How to Job Search When You're Moving

February 28, 2017

There are lots of reasons that people decide to move to a new city, state, or even country. Often, they relocate to change jobs, but sometimes there are personal reasons for moving, like to be closer with family, or because their partner has a job opportunity. When this happens, it often means that a remote job search is necessary. Few people have the luxury of spending countless months in a new place without work, so it’s important to start a job search as soon as possible. However, procuring a job in a different area than the one you currently reside has many challenges. Here are the steps of the process and how to tackle each one strategically.

Finding Opportunities

Finding jobs remotely doesn’t have to be difficult. There are two broad approaches to finding job opportunities, and you should use both. The first is hunting for posted positions. This involves searching job sites in the region you’re moving into, much like you would if you were searching for a job locally. But you should also research the top employers in the location you’re moving to and see if they have job postings listed on their own websites. While you’re doing this research, take stock of the local employment landscape and think about how you can fill gaps that exist.

The second approach is luring recruiters to you. You can do this by updating your LinkedIn profile to indicate that you’re searching for work in a specific location. Check out these tips about using LinkedIn to build your personal brand. You should also check out other networking websites and build profiles if you believe that recruiters and hiring managers in your field utilize them.

Find local recruiters on networking sites and see what they’re looking for. Many experts believe that the future of recruiting lies in personalized, intuitive approaches. So if you can tailor your communications with recruiters and hiring managers to highlight your unique skills and background, you can stand out from the crowd and make them feel that you are a progressive, future-proof hiring choice.

Submitting Applications

Most applications these days are online, so the actual initial process won’t be very different than applying for a local job. But in your cover letter, you should make it clear that you are moving to the area and what your availability for interviews is. Talk about what is bringing you to this city and your outlook of how you can bring a new perspective to this job opening. If you have trips planned to your new city of residence, share those dates as potential interview options. Also make clear that you are available for calls and video conferences, or whatever communication they prefer. If you’re moving to a foreign country, make sure your cell phone plan includes wifi calling so that you can avoid roaming charges.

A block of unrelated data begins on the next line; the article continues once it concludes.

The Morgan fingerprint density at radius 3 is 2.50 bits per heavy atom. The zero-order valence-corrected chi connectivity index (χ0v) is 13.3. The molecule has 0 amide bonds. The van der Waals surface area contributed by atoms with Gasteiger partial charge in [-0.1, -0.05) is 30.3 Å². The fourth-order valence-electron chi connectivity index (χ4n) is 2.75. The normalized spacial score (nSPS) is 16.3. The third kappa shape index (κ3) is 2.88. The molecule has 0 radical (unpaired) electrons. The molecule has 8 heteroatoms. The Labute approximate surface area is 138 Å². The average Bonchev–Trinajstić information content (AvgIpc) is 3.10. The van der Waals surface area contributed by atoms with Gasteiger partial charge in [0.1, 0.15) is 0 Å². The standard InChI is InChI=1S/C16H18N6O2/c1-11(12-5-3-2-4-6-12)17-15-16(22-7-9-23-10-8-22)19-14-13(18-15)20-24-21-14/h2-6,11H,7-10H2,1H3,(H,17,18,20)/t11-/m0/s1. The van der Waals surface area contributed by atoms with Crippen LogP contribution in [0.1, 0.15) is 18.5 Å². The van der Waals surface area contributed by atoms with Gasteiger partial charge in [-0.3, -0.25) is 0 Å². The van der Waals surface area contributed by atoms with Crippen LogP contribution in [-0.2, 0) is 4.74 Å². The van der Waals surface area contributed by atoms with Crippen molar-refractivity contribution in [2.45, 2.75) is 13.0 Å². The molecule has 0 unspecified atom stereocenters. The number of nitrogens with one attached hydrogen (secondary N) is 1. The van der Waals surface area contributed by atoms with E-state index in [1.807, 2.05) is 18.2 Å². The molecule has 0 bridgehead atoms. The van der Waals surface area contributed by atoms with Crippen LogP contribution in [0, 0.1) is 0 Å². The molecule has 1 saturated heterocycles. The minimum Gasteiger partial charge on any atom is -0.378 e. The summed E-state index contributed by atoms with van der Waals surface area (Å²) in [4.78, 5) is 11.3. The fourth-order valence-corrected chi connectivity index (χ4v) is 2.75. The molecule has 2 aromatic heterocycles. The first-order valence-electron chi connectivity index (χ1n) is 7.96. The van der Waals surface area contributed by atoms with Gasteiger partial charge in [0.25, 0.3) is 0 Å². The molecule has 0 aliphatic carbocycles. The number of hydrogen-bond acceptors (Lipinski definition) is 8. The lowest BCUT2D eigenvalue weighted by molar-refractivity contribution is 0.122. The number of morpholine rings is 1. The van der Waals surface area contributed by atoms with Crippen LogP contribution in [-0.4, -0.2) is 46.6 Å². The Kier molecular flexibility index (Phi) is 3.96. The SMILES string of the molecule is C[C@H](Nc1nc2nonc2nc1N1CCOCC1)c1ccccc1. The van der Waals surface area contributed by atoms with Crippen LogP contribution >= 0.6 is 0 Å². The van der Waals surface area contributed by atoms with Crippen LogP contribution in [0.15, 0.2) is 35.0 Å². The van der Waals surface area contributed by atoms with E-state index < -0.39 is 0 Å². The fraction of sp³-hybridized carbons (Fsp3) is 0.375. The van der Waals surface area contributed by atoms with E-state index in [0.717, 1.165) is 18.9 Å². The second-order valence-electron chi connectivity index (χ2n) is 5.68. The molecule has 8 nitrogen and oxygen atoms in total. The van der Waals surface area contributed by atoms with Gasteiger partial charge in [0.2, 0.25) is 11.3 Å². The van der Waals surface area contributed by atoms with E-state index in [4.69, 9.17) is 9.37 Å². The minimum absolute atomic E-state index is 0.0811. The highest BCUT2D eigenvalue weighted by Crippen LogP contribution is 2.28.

If you feel like a follow up could be successful, be sure to check out the company’s hiring managers on LinkedIn and other networking sites. These profiles can give you hints about the best ways to contact them and their usual wait-time for responses.

Interviewing

If at all possible, try to be available for in-person interviews. This isn’t always possible during the moving process, so if you can’t, offer several alternatives. If you’re utilizing video-conferencing, make sure to test the program the company suggests and make sure everything runs smoothly on your end before the interview. Make sure that time zones are clear when scheduling remote interviews. Always reference the business’s time zone and make sure you adjust your calendar accordingly.

Since you are new to this area, your interview will likely include questions about your relocation and how your outside perspective can be useful. Be ready to answer this line of questioning. Show that you’ve done your research both on the company and on the industry in the area. This will show that you’re not only applying for this job for a relocation, but that you’ve done your research and you truly think this company is a good fit.

Jeriann is an editor, blogger, and trainer who has spent years bouncing in and out of middle management. You can find her on twitter or at her blog, dairyairhead.com

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